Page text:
I am not suggesting that everyone should junk their existing water heater, but, when it comes time to replace your water heater, I strongly suggest that you pay a bit more for one with Piezo-electric ignition.

I had hot water the whole time as well.
Reply With Quote Quick reply to this message
 
Old 11-05-2012, 08:39 AM
 
Location: Randolph, NJ
4,074 posts, read 6,308,849 times
Reputation: 3201
Captain????

Oh, Captain? Care to weigh in on this thread?
Reply With Quote Quick reply to this message
 
Old 11-05-2012, 08:41 AM
 
26,582 posts, read 49,384,912 times
Reputation: 12882
Quote:
Originally Posted by Mightyqueen801 View Post
The only thing I would do differently is have a battery-powered radio. Never thought of that. I'm going to get one.

And I'll get a second set of candles for the floor-stand 7-piece candle holder my friend gave me just a few weeks ago. Told her it was the best present I'd ever gotten--those candles threw enough light to read by and lit up my whole living room.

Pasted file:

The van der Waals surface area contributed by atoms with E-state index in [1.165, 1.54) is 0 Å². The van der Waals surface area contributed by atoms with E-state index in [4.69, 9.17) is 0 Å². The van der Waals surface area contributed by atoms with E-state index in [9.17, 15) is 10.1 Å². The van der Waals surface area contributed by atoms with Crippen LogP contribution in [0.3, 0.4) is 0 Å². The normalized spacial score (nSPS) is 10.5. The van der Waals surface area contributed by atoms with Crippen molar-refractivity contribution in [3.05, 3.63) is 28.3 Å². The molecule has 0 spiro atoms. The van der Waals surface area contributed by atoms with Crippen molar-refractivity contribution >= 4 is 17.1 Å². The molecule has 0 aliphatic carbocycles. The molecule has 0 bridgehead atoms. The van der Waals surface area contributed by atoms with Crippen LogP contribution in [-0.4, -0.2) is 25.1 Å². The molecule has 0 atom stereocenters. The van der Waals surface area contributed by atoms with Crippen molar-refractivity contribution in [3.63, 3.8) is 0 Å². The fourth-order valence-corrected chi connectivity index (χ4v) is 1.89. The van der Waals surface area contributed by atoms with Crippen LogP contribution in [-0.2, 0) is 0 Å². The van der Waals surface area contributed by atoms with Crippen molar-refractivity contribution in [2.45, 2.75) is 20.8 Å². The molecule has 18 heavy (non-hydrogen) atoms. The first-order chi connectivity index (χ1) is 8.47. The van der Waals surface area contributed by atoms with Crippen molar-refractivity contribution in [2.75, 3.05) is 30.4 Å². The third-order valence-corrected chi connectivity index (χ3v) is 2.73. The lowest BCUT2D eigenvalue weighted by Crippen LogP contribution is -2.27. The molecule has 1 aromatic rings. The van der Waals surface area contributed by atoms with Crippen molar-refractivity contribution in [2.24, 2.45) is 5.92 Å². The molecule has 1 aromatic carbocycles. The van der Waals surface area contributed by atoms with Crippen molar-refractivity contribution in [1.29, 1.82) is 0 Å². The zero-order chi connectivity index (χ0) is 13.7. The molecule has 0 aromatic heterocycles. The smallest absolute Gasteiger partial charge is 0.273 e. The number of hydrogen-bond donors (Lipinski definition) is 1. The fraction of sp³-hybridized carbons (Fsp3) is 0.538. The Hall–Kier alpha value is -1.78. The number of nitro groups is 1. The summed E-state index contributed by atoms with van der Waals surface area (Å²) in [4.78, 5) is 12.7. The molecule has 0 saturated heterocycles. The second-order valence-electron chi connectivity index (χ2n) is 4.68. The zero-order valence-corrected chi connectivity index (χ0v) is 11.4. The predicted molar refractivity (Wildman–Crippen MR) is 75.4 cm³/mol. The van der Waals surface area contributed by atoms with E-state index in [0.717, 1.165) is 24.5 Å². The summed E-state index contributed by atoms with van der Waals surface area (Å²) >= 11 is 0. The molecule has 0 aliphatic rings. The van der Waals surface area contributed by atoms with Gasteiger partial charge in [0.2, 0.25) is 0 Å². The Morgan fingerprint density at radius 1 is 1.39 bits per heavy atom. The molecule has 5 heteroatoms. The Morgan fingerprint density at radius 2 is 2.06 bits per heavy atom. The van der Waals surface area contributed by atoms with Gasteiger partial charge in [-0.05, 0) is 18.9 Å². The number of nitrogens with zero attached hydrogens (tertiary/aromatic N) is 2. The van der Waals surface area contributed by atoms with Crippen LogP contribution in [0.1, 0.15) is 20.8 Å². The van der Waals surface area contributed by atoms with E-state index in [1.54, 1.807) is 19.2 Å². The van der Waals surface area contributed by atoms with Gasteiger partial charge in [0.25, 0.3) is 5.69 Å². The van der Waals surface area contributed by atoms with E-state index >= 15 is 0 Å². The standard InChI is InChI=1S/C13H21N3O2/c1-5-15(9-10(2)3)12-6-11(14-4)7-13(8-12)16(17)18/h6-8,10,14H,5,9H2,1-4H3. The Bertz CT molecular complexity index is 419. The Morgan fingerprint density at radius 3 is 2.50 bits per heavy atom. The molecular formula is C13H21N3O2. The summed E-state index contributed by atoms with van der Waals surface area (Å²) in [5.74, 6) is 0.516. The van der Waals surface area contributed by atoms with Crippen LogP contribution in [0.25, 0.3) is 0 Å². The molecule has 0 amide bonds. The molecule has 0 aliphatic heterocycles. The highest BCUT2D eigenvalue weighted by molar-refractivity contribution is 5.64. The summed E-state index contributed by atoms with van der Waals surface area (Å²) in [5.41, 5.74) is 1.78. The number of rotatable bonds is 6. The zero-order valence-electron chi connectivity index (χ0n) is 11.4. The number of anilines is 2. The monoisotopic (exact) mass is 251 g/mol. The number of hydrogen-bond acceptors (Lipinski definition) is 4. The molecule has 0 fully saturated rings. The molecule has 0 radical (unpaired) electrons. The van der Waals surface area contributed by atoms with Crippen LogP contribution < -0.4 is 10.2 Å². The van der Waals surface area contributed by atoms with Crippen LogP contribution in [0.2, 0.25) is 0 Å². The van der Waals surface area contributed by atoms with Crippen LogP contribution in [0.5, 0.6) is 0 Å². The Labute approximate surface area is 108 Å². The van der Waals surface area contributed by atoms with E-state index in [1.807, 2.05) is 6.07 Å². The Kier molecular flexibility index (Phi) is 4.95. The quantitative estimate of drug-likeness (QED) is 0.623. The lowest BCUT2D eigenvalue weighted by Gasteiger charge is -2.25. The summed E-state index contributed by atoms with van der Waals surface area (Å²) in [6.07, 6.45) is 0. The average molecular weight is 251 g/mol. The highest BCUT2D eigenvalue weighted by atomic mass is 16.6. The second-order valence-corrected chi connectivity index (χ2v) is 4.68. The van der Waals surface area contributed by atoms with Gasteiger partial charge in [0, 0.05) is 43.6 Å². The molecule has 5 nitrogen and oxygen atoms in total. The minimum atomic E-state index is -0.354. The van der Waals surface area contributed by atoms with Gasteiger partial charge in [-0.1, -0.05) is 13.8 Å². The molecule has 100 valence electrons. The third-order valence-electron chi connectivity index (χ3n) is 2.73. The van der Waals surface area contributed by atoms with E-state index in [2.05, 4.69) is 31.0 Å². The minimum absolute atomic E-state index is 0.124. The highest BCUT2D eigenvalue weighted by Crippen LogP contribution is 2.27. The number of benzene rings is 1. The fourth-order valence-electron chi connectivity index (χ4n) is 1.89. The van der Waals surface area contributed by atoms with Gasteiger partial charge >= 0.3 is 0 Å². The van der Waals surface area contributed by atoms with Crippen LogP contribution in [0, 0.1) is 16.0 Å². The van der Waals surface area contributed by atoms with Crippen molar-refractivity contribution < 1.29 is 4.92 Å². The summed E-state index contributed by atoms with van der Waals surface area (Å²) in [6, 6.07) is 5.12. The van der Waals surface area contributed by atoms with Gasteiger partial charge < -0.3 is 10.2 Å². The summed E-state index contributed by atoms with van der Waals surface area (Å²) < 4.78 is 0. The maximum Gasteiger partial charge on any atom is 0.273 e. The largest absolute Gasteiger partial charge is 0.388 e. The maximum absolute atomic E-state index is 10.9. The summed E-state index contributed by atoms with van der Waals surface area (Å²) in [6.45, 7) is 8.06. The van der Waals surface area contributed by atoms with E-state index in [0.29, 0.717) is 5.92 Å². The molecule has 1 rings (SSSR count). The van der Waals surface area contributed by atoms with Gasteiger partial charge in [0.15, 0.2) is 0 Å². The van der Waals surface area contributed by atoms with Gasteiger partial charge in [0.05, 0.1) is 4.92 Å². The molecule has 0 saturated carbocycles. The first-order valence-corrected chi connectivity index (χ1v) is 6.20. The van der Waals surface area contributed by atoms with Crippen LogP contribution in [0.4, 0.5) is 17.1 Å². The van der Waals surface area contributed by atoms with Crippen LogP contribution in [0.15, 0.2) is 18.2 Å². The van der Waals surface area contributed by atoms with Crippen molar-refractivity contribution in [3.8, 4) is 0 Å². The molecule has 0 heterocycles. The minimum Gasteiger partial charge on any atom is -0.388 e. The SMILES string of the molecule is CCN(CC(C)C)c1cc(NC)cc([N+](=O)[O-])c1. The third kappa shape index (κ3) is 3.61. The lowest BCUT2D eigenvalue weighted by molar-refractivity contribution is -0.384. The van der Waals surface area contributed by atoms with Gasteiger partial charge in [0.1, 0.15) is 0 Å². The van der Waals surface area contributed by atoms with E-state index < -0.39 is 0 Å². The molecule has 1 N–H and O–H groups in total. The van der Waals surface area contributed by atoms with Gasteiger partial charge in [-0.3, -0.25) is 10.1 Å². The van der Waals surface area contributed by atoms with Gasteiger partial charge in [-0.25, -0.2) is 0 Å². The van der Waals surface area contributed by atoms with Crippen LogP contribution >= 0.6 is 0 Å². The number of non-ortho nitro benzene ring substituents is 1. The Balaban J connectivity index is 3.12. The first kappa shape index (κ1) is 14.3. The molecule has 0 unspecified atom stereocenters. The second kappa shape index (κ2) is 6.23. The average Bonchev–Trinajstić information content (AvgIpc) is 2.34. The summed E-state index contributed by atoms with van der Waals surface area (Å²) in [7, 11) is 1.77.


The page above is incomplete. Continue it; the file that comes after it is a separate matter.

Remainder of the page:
Do you know that candles are being officially named as the root cause of the Breezy Point fire? (And one of the house fires my husband responded to in NJ.) Don't use candles in an emergency, they are a critical fire hazard. Buy a battery powered lantern and an extra battery, it will last 10 days with prudent use and you'll safely have all the light you need.
Reply With Quote Quick reply to this message
 
Old 11-05-2012, 08:49 AM
 
Location: Central Jersey - Florida
3,257 posts, read 11,482,965 times
Reputation: 1984
Quote:
Originally Posted by annerk View Post
Properly installed solar panels are surprisingly resistant to storm damage and generally installed on the rear/sides of a roof so they don't affect curb appeal. Windmills are very controversial due to their size and the noise they make.
Solar panels should be installed with a southern exposure. Many homes in my neighborhood have them on the front side. Just depends on how bad you want them. You can't just install them for aesthetic purposes.
Reply With Quote Quick reply to this message
 
Old 11-05-2012, 09:02 AM
 
43,289 posts, read 42,869,288 times
Reputation: 45526
Quote:
Originally Posted by annerk View Post